A Broken Looking-Glass
He climbed the three flights of stone stairs, and put his key into the lock; but before he turned it, he stopped—
to rest, to take breath. On the door his name was painted in big white letters, Mr. Richard Dane. It is always
silent in the Temple at midnight; to-night the silence was dense, like a fog. It was Sunday night; and on
Sunday night, even within the hushed precincts of the Temple one is conscious of a deeper hush.
When he had lighted the lamp in his sitting-room, he let himself drop into an armchair before the empty
fireplace. He was tired, he was exhausted. Yet nothing had happened to tire him. He had dined, as he always
dined on Sundays, with the Rodericks, in Cheyne Walk; he had driven home in a hansom. There was no
reason why he should be tired. But he was tired. A deadly lassitude penetrated his body and his spirit like a
fluid. He was too tired to go to bed.
“I suppose I am getting old,” he thought.
To a second person the matter would have appeared not one of supposition but of certainly, not of
progression but of accomplishment. Getting old indeed? But he
old. It was an old man, grey and wrinkled
and wasted, who sat there, limp, sunken upon himself, in his easy-chair. In years, to be sure, he was under
sixty; but he looked like a man of seventy-five.
“I am getting old, I suppose, I am getting old.”
And vaguely, dully, he contemplated his life, spread out behind him like a misty landscape, and thought what a
failure it had been. What had it come to? What had it brought him? What had he done or won?
Nothing, nothing. It had brought him nothing but old age, solitude, disappointment, and, to-night especially, a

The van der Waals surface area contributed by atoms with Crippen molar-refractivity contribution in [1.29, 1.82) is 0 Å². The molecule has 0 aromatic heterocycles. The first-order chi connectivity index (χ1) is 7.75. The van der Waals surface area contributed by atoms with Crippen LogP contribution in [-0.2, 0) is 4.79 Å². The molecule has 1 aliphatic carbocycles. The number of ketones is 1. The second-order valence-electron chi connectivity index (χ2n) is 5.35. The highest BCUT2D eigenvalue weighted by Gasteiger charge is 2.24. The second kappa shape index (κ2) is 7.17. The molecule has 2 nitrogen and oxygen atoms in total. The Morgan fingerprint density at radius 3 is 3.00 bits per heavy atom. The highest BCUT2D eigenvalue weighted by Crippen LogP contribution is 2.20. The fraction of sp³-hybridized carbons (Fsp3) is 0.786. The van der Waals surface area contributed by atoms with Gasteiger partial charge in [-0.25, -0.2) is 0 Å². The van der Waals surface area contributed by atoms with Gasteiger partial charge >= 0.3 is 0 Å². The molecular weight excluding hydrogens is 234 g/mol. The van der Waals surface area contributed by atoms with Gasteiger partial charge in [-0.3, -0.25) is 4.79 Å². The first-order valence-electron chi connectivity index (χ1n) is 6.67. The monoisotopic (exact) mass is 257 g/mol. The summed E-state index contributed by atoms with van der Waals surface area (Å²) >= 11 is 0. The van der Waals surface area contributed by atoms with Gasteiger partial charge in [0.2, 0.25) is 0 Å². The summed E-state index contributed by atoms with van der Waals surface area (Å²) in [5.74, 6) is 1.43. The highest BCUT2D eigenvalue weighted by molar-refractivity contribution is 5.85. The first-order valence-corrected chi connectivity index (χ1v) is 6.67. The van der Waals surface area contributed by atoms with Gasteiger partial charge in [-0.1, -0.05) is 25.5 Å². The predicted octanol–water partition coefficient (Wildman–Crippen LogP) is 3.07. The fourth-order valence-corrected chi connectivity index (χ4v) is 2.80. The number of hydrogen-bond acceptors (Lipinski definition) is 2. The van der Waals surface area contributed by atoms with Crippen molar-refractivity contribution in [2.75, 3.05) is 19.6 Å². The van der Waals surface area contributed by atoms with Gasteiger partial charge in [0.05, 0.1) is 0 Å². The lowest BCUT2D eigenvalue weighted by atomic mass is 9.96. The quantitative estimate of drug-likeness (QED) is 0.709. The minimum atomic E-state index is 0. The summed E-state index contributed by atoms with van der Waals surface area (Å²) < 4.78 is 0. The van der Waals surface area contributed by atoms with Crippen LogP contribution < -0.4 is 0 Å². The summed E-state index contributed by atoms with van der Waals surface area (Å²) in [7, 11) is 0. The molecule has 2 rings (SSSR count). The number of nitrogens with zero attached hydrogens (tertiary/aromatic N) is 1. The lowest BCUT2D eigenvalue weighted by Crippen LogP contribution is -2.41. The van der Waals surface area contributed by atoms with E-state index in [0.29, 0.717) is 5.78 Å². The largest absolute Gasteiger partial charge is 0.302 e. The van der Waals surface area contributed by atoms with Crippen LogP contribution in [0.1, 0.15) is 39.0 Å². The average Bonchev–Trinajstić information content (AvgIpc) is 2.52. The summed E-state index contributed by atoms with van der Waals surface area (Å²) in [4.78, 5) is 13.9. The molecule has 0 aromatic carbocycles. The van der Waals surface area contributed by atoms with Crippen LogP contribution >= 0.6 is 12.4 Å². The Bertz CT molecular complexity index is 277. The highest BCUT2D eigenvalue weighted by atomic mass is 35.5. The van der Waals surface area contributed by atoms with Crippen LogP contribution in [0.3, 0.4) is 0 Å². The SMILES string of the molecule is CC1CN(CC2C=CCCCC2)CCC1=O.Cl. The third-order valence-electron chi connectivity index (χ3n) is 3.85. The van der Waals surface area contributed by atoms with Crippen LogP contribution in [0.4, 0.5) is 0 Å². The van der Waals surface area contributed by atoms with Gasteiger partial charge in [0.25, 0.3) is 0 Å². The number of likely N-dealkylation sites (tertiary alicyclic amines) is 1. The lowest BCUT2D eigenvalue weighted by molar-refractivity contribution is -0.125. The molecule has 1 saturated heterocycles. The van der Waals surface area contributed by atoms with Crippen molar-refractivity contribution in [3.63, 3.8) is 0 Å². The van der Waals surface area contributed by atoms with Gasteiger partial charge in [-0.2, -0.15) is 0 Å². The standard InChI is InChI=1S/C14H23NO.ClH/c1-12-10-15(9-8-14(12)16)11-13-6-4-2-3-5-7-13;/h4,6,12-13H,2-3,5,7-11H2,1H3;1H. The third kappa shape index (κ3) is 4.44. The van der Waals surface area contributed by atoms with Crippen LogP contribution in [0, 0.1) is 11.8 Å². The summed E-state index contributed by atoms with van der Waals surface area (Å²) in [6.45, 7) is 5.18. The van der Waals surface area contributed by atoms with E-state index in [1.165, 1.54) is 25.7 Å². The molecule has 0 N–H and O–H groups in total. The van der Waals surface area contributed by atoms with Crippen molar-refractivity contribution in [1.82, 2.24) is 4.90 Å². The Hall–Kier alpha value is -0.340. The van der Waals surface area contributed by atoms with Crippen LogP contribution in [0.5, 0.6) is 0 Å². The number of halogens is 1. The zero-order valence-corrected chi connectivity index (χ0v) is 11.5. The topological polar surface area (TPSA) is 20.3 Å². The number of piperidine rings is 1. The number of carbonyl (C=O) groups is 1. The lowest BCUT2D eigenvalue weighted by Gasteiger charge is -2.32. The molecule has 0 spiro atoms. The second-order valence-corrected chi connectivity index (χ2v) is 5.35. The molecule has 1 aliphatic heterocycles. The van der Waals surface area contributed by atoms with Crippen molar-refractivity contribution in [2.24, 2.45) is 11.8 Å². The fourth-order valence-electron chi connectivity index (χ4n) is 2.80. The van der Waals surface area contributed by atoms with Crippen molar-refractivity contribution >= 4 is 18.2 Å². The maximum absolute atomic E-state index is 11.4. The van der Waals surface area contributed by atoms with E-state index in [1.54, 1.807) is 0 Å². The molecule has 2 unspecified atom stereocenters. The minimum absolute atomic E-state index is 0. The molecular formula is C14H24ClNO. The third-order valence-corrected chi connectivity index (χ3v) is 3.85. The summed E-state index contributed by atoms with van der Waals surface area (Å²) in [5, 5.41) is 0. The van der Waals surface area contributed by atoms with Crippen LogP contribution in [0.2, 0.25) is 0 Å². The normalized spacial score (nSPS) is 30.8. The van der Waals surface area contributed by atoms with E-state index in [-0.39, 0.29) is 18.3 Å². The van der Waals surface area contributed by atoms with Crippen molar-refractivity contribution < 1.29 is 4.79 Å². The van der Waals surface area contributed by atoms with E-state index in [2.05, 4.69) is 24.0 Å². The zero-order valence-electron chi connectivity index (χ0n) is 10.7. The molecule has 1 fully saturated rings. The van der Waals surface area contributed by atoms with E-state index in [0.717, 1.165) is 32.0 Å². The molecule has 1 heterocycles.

sense of fatigue and apathy that weighed upon him like a suffocating blanket. On a table, a yard or two away,
stood a decanter of whisky, with some soda-water bottles and tumblers; he looked at it with heavy eyes, and
he knew that there was what he needed. A little whisky would strengthen him, revive him, and make it possible
for him to bestir himself and undress and go to bed. But when he thought of rising and moving to pour the
whisky out, he shrank from that effort as from an Herculean labour; no—he was too tired. Then his mind went
back to the friends he had left in Chelsea half an hour ago; it seemed an indefinably long time ago, years and
years ago; they were like blurred phantoms, dimly remembered from a remote past.
Yes, his life had been a failure; total, miserable, abject. It had come to nothing; its harvest was a harvest of
ashes. If it had been a useful life, he could have accepted its unhappiness; if it had been a happy life, he could
have forgotten its uselessness; but it had been both useless and unhappy. He had done nothing for others, he
had won nothing for himself. Oh, but he had tried, he had tried. When he had left Oxford people expected